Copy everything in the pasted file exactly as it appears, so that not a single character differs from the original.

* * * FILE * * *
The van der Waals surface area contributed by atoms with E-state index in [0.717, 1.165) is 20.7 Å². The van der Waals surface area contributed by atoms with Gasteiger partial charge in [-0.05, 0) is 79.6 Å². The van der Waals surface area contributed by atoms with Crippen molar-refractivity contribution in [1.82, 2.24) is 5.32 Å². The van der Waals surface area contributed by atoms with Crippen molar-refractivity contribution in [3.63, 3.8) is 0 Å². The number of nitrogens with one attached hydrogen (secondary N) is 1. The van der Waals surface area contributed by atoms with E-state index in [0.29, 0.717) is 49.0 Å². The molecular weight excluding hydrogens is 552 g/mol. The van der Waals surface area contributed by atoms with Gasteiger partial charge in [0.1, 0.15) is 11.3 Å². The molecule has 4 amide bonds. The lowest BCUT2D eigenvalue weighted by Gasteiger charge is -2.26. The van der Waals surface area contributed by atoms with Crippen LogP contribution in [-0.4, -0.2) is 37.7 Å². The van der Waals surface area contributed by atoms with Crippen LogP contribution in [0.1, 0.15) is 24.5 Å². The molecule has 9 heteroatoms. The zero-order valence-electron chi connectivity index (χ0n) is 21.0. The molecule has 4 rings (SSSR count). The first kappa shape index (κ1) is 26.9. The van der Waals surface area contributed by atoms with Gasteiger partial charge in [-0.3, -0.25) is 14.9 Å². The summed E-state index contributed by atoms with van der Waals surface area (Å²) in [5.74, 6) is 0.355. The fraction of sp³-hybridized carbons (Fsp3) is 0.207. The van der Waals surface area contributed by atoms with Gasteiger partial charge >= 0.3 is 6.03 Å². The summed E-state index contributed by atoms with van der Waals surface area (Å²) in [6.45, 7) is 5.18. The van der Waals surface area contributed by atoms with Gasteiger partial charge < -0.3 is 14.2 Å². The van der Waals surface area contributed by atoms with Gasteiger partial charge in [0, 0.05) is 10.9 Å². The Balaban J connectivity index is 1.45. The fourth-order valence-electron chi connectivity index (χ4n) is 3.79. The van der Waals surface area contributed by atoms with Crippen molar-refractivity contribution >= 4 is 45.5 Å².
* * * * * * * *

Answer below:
The van der Waals surface area contributed by atoms with E-state index in [0.717, 1.165) is 20.7 Å². The van der Waals surface area contributed by atoms with Gasteiger partial charge in [-0.05, 0) is 79.6 Å². The van der Waals surface area contributed by atoms with Crippen molar-refractivity contribution in [1.82, 2.24) is 5.32 Å². The van der Waals surface area contributed by atoms with Crippen molar-refractivity contribution in [3.63, 3.8) is 0 Å². The number of nitrogens with one attached hydrogen (secondary N) is 1. The van der Waals surface area contributed by atoms with E-state index in [0.29, 0.717) is 49.0 Å². The molecular weight excluding hydrogens is 552 g/mol. The van der Waals surface area contributed by atoms with Gasteiger partial charge in [0.1, 0.15) is 11.3 Å². The molecule has 4 amide bonds. The lowest BCUT2D eigenvalue weighted by Gasteiger charge is -2.26. The van der Waals surface area contributed by atoms with Crippen LogP contribution in [-0.4, -0.2) is 37.7 Å². The van der Waals surface area contributed by atoms with Crippen LogP contribution in [0.1, 0.15) is 24.5 Å². The molecule has 9 heteroatoms. The zero-order valence-electron chi connectivity index (χ0n) is 21.0. The molecule has 4 rings (SSSR count). The first kappa shape index (κ1) is 26.9. The van der Waals surface area contributed by atoms with Gasteiger partial charge in [-0.3, -0.25) is 14.9 Å². The summed E-state index contributed by atoms with van der Waals surface area (Å²) in [5.74, 6) is 0.355. The fraction of sp³-hybridized carbons (Fsp3) is 0.207. The van der Waals surface area contributed by atoms with Gasteiger partial charge >= 0.3 is 6.03 Å². The summed E-state index contributed by atoms with van der Waals surface area (Å²) in [6.45, 7) is 5.18. The van der Waals surface area contributed by atoms with Gasteiger partial charge < -0.3 is 14.2 Å². The van der Waals surface area contributed by atoms with Gasteiger partial charge in [0, 0.05) is 10.9 Å². The Balaban J connectivity index is 1.45. The fourth-order valence-electron chi connectivity index (χ4n) is 3.79. The van der Waals surface area contributed by atoms with Crippen molar-refractivity contribution >= 4 is 45.5 Å².